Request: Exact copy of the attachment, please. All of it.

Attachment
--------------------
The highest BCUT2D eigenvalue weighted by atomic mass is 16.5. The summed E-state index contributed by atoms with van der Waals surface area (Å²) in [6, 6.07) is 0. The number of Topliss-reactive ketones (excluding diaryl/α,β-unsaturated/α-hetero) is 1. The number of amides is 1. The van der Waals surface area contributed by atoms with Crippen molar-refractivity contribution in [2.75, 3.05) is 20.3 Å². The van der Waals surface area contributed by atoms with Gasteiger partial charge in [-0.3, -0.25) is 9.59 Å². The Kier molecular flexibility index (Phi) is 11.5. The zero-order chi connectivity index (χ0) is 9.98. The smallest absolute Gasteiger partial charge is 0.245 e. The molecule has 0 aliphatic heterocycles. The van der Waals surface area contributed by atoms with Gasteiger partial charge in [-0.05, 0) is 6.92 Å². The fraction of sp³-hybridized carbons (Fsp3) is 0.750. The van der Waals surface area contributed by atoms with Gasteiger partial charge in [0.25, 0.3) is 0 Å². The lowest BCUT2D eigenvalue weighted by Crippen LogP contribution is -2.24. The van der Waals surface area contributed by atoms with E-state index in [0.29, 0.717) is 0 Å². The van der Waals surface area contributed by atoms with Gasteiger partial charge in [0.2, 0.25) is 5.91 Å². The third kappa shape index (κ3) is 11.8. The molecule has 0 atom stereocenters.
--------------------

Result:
The highest BCUT2D eigenvalue weighted by atomic mass is 16.5. The summed E-state index contributed by atoms with van der Waals surface area (Å²) in [6, 6.07) is 0. The number of Topliss-reactive ketones (excluding diaryl/α,β-unsaturated/α-hetero) is 1. The number of amides is 1. The van der Waals surface area contributed by atoms with Crippen molar-refractivity contribution in [2.75, 3.05) is 20.3 Å². The van der Waals surface area contributed by atoms with Gasteiger partial charge in [-0.3, -0.25) is 9.59 Å². The Kier molecular flexibility index (Phi) is 11.5. The zero-order chi connectivity index (χ0) is 9.98. The smallest absolute Gasteiger partial charge is 0.245 e. The molecule has 0 aliphatic heterocycles. The van der Waals surface area contributed by atoms with Gasteiger partial charge in [-0.05, 0) is 6.92 Å². The fraction of sp³-hybridized carbons (Fsp3) is 0.750. The van der Waals surface area contributed by atoms with Gasteiger partial charge in [0.25, 0.3) is 0 Å². The lowest BCUT2D eigenvalue weighted by Crippen LogP contribution is -2.24. The van der Waals surface area contributed by atoms with E-state index in [0.29, 0.717) is 0 Å². The van der Waals surface area contributed by atoms with Gasteiger partial charge in [0.2, 0.25) is 5.91 Å². The third kappa shape index (κ3) is 11.8. The molecule has 0 atom stereocenters.